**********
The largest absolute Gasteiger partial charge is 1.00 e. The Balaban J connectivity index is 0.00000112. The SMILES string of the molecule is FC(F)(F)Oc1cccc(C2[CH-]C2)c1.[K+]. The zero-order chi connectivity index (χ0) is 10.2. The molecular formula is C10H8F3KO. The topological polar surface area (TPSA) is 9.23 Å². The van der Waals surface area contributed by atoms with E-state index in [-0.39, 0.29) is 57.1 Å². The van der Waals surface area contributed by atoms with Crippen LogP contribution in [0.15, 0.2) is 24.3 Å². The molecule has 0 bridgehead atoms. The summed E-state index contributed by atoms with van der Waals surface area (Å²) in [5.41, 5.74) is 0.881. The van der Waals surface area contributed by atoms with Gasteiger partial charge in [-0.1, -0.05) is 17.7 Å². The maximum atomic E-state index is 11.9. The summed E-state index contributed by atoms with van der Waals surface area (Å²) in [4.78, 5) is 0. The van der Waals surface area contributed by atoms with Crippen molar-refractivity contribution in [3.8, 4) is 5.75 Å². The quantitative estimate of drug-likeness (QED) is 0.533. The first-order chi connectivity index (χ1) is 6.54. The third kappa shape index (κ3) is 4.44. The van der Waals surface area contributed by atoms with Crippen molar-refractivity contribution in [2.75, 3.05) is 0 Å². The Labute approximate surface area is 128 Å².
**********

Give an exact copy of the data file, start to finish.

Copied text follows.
The largest absolute Gasteiger partial charge is 1.00 e. The Balaban J connectivity index is 0.00000112. The SMILES string of the molecule is FC(F)(F)Oc1cccc(C2[CH-]C2)c1.[K+]. The zero-order chi connectivity index (χ0) is 10.2. The molecular formula is C10H8F3KO. The topological polar surface area (TPSA) is 9.23 Å². The van der Waals surface area contributed by atoms with E-state index in [-0.39, 0.29) is 57.1 Å². The van der Waals surface area contributed by atoms with Crippen LogP contribution in [0.15, 0.2) is 24.3 Å². The molecule has 0 bridgehead atoms. The summed E-state index contributed by atoms with van der Waals surface area (Å²) in [5.41, 5.74) is 0.881. The van der Waals surface area contributed by atoms with Gasteiger partial charge in [-0.1, -0.05) is 17.7 Å². The maximum atomic E-state index is 11.9. The summed E-state index contributed by atoms with van der Waals surface area (Å²) in [4.78, 5) is 0. The van der Waals surface area contributed by atoms with Crippen molar-refractivity contribution in [3.8, 4) is 5.75 Å². The quantitative estimate of drug-likeness (QED) is 0.533. The first-order chi connectivity index (χ1) is 6.54. The third kappa shape index (κ3) is 4.44. The van der Waals surface area contributed by atoms with Crippen molar-refractivity contribution in [2.75, 3.05) is 0 Å². The Labute approximate surface area is 128 Å².